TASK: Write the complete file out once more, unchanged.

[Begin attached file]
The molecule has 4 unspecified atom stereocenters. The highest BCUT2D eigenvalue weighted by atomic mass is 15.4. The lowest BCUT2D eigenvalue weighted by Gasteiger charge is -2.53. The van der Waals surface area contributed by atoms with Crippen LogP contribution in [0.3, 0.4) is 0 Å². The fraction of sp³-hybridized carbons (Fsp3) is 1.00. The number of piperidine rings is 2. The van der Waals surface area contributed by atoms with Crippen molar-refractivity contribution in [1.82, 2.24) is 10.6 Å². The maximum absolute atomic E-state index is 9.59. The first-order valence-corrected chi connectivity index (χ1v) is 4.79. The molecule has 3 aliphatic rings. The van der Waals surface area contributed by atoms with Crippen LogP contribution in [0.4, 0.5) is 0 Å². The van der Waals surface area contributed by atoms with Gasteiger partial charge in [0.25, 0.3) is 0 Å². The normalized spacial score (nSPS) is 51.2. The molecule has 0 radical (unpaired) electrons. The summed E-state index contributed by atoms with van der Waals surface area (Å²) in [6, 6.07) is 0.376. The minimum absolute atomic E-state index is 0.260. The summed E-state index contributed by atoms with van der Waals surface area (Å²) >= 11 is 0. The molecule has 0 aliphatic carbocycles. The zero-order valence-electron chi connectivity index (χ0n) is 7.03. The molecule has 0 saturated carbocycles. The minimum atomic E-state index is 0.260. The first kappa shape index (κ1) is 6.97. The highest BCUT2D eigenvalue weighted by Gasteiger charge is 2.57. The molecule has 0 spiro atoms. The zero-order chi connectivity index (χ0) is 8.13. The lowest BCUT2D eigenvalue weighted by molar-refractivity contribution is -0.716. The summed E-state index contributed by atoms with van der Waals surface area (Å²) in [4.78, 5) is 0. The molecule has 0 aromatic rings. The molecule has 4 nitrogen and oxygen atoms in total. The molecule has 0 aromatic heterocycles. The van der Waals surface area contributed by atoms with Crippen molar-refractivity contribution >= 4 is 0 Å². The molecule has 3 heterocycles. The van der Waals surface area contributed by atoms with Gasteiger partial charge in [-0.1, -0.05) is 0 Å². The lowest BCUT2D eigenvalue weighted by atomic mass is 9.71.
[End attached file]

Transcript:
The molecule has 4 unspecified atom stereocenters. The highest BCUT2D eigenvalue weighted by atomic mass is 15.4. The lowest BCUT2D eigenvalue weighted by Gasteiger charge is -2.53. The van der Waals surface area contributed by atoms with Crippen LogP contribution in [0.3, 0.4) is 0 Å². The fraction of sp³-hybridized carbons (Fsp3) is 1.00. The number of piperidine rings is 2. The van der Waals surface area contributed by atoms with Crippen molar-refractivity contribution in [1.82, 2.24) is 10.6 Å². The maximum absolute atomic E-state index is 9.59. The first-order valence-corrected chi connectivity index (χ1v) is 4.79. The molecule has 3 aliphatic rings. The van der Waals surface area contributed by atoms with Crippen LogP contribution in [0.4, 0.5) is 0 Å². The van der Waals surface area contributed by atoms with Gasteiger partial charge in [0.25, 0.3) is 0 Å². The normalized spacial score (nSPS) is 51.2. The molecule has 0 radical (unpaired) electrons. The summed E-state index contributed by atoms with van der Waals surface area (Å²) in [6, 6.07) is 0.376. The minimum absolute atomic E-state index is 0.260. The summed E-state index contributed by atoms with van der Waals surface area (Å²) >= 11 is 0. The molecule has 0 aliphatic carbocycles. The zero-order valence-electron chi connectivity index (χ0n) is 7.03. The molecule has 0 saturated carbocycles. The minimum atomic E-state index is 0.260. The first kappa shape index (κ1) is 6.97. The highest BCUT2D eigenvalue weighted by Gasteiger charge is 2.57. The molecule has 0 spiro atoms. The zero-order chi connectivity index (χ0) is 8.13. The lowest BCUT2D eigenvalue weighted by molar-refractivity contribution is -0.716. The summed E-state index contributed by atoms with van der Waals surface area (Å²) in [4.78, 5) is 0. The molecule has 0 aromatic rings. The molecule has 4 nitrogen and oxygen atoms in total. The molecule has 0 aromatic heterocycles. The van der Waals surface area contributed by atoms with Crippen molar-refractivity contribution >= 4 is 0 Å². The molecule has 3 heterocycles. The van der Waals surface area contributed by atoms with Gasteiger partial charge in [-0.1, -0.05) is 0 Å². The lowest BCUT2D eigenvalue weighted by atomic mass is 9.71.